|Ready for a new rare breed Adventure yet?|
This book takes place in Jamaica and in the United States so it is a bit of a different scenario and has different colours, maybe a bit steamier seeing the hot and humid climate there ..lol
Anyhoo, I have added a few very interesting rare sheep together to connect the adventure with the Voyager adventure and I do hope you like it. I will tell you the story of all the sheep featured in this blend with a little history AND you can see the colour scheme I have come up with based on the book and the stills I have seen of the season coming up.
Please have a read and then when you get to the sign up section you can see the inspiration photos for the colourway the tops and the batts will be dyed in.
You have the choice to buy dyed batt(s) with or without silver Angelina and handdyed tops or – why not both? Yes, I am being evil, I know…lol!
The sheep breed at the centre of attention is the Scottish Soay sheep and then , because “Voyager” the book takes us to Jamaica, I could not help myself and source Jamaican sheep breeds: the Criollo and the St Elizabeth White. Have a fun read !
Soay Sheep: The rare sheep breed in the spot light is the very special soay sheep of the Scottish Islands of St Kilda and Hirta ! It is a very, very rare ancient breed, with roots going back all the way to the bronze age !
The Isle of Soay, a name derived from the Norse word for Sheep Island, is near the North West corner of Hirta. A very dangerous, narrow channel and sea stacks separate the two. Soay is extremely difficult to access due to its steep rocky cliffs, boulder fields and lack of anchorage.
It can only be approached when seas are very calm and quickly changing weather can make getting off the island nearly impossible, it is the least accessible of all the islands in the archipelago. It is believed that sheep have probably inhabited Soay since the Bronze Age and are the descendants of the very first domesticated sheep which populated northern Europe. They are the most primitive surviving livestock breed in the UK.
The sheep on Soay Island were not owned by the St. Kildans of Hirta, but instead by the islands various lairds (landlords). Their feudal tenants were allowed to annually collect fleece from these sheep and were occasionally permitted to take an animal, for a fee, to kill for special occasions. While Soay is somewhat larger (244 acres) than its neighbour Boreray (189 acres) Soay supports fewer animals per acre because its high central plateau is a marshy bog with little vegetation suitable to grazing sheep.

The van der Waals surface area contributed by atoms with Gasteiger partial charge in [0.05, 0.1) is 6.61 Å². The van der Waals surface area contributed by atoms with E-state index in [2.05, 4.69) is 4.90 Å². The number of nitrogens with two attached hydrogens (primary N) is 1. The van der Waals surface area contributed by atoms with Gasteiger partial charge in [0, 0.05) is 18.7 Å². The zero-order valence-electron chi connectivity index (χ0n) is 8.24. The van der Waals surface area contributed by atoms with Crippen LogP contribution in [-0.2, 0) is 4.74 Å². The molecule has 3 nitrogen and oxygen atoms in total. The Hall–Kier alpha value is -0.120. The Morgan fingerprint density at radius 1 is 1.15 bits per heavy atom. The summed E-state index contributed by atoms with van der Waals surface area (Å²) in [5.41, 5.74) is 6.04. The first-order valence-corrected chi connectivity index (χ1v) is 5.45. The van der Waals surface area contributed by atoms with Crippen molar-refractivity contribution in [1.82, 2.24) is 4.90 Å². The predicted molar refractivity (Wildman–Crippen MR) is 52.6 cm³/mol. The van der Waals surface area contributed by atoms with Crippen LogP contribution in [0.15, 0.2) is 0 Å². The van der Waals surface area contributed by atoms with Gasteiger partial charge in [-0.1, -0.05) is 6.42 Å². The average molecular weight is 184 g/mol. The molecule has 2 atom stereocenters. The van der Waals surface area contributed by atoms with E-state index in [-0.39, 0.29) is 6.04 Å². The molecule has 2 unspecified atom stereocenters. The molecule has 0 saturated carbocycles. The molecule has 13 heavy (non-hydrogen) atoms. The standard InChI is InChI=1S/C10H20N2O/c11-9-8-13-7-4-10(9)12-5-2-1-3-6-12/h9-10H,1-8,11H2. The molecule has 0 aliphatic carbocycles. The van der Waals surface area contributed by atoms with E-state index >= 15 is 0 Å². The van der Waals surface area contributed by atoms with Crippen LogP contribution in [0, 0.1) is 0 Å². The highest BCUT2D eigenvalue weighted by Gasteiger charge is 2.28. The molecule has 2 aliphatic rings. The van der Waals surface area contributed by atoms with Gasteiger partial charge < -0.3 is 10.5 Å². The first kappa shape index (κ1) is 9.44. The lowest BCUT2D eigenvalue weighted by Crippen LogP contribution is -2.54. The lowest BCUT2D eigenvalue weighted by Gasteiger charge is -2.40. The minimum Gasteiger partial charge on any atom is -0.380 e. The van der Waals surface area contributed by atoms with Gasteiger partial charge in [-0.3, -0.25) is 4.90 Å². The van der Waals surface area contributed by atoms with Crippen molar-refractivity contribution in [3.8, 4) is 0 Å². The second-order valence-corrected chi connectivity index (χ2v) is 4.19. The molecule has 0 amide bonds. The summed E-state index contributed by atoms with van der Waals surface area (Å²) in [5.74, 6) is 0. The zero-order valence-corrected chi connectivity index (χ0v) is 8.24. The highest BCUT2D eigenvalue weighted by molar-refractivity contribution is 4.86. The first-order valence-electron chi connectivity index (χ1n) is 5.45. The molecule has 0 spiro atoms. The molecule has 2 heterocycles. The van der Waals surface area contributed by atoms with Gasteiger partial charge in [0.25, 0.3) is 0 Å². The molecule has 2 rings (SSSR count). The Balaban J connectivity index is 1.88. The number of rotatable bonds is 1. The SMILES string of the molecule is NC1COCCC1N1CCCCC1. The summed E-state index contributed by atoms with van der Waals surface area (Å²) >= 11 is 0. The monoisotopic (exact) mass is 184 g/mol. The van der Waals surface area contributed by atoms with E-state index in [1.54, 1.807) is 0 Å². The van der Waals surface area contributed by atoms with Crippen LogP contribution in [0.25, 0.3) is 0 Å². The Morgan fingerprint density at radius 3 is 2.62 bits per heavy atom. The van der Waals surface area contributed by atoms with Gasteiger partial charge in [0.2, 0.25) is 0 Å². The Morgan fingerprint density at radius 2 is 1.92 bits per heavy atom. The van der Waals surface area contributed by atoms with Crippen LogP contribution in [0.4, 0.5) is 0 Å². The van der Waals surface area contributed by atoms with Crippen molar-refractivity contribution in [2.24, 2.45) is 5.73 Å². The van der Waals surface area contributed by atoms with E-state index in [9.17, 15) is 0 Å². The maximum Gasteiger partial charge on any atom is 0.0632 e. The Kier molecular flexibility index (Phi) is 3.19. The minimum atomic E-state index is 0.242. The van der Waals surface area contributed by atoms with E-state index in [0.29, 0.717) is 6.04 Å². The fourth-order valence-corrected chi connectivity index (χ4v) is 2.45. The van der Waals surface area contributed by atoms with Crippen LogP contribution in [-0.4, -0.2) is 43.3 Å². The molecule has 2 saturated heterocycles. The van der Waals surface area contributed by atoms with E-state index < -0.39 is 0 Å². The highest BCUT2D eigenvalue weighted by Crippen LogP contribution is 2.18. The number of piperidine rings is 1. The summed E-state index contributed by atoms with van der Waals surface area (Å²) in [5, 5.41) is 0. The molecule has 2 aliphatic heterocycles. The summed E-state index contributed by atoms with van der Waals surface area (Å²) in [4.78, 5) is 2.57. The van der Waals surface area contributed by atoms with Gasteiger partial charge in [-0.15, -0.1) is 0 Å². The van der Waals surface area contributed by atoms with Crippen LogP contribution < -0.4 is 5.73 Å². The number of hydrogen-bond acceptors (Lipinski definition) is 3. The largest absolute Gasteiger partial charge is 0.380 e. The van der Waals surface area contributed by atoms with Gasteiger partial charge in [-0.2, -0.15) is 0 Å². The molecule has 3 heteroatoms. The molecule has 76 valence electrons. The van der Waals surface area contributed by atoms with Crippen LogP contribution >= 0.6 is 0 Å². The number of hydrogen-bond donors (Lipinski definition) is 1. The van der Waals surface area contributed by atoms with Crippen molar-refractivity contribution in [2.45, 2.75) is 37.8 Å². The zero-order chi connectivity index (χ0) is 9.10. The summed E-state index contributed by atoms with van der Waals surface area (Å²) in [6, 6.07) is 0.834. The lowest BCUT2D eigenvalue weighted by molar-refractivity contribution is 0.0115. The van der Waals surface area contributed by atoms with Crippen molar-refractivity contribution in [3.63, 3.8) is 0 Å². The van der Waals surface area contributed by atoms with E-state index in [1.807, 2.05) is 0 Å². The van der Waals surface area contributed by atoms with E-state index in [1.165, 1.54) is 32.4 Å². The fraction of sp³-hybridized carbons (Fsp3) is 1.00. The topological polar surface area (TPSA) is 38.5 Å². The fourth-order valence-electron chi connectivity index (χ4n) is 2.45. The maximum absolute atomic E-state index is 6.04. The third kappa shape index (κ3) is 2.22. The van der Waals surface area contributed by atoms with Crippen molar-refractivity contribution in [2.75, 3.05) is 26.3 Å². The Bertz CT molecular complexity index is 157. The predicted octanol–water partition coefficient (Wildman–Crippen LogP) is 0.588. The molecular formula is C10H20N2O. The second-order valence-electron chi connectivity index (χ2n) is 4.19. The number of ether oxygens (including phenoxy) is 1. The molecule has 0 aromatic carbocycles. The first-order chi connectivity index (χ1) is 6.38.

|the Island of sheep|
This archipelago consists of four small islands and some large rocky outcrops which are all that remains of a long extinct volcano. The islands are remote and spectacular with the highest cliffs in the UK and are the home to large colonies of seabirds.
There is evidence that the main island Hirta has been inhabited for thousands of years but the habitation might not have been continuous. There is also evidence of human activity on the other three islands of Dun, Soay and the more remote Boreray.
The island of Soay has been the home of the most primitive form of domestic sheep in the UK for thousands of years which have remained as a relic of early domestication due to isolation and inaccessibility. The islanders, known as the St. Kildans were the tenants of various owners of St. Kilda, they had limited resources other than the vast seabird colonies. They caught thousands of these birds and used their feathers and extracted their oil as a currency to pay their rent and to buy meagre provisions.
The most remote island of the archipelago is Boreray which was used by the St. Kildans to harvest sea birds and their eggs and also keep a reserve flock of their unique domestic sheep, now known as Boreray Sheep.
As more communications with the mainland improved the life of the islanders changed, they were subject to diseases brought by contact with outsiders which caused heavy mortality. There was movement to the mainland and immigration to other parts of the world until in 1930 the population became so low with so few able bodied men they could no longer sustain themselves and they chose to leave. In 1957, the entire archipelago was bequeathed to the National Trust for Scotland and has been in their ownership and protection ever since.
|Tourists flocking around a spinner showing them spinning soay (1900s)|
|now the same street is deserted... except for the grazing soay sheep that have been there for centuries|
There are dark and blond sheep with some ewes being horned and many others polled (no horns) or scurred (small or misshaped horns). Over recent centuries some animals have been taken from Soay to estates on the mainland of the UK. Over a period of time starting in 1932, after St. Kilda had been evacuated and sold, 107 animals were captured and transferred to the vacant pastures of Hirta.
This was a significant number taken from the small population on Soay Island. Today flocks survive in both locations.
Visitors to St Kilda will immediately notice three striking features of the sheep.
First, Soay sheep are tiny. In August, mature females average around 24kg in weight while mature males are around 38kg, making them about one third the size of most modern domestic sheep.
Studies have shown that the dark/light colouration is due to a gene called tyrosinase-related protein 1, or TYRP1 which is on sheep chromosome 2 and genetically dark is dominant to light, while the wild/self colouration is due to the locus Agouti on sheep chromosome 13 and wild is dominant to self.
There are however, very cute Soay sheep with white patches as well. (note: in angora rabbits for example there is the agouti on chromosome 13 as well, making the off spring able to have all different colours. Agouti is a gorgeous thing to have in the gene pool !).
It was these counts that revealed that Soay sheep on St Kilda have rather unusual population dynamics. The Soay population rises to maxima and then crashes, at irregular intervals. It is this population dynamic behaviour that makes Soay sheep so interesting for ecologists. The sheep exhibit a phenomenon known as overcompensatory density dependence, in which their population never reaches equilibrium.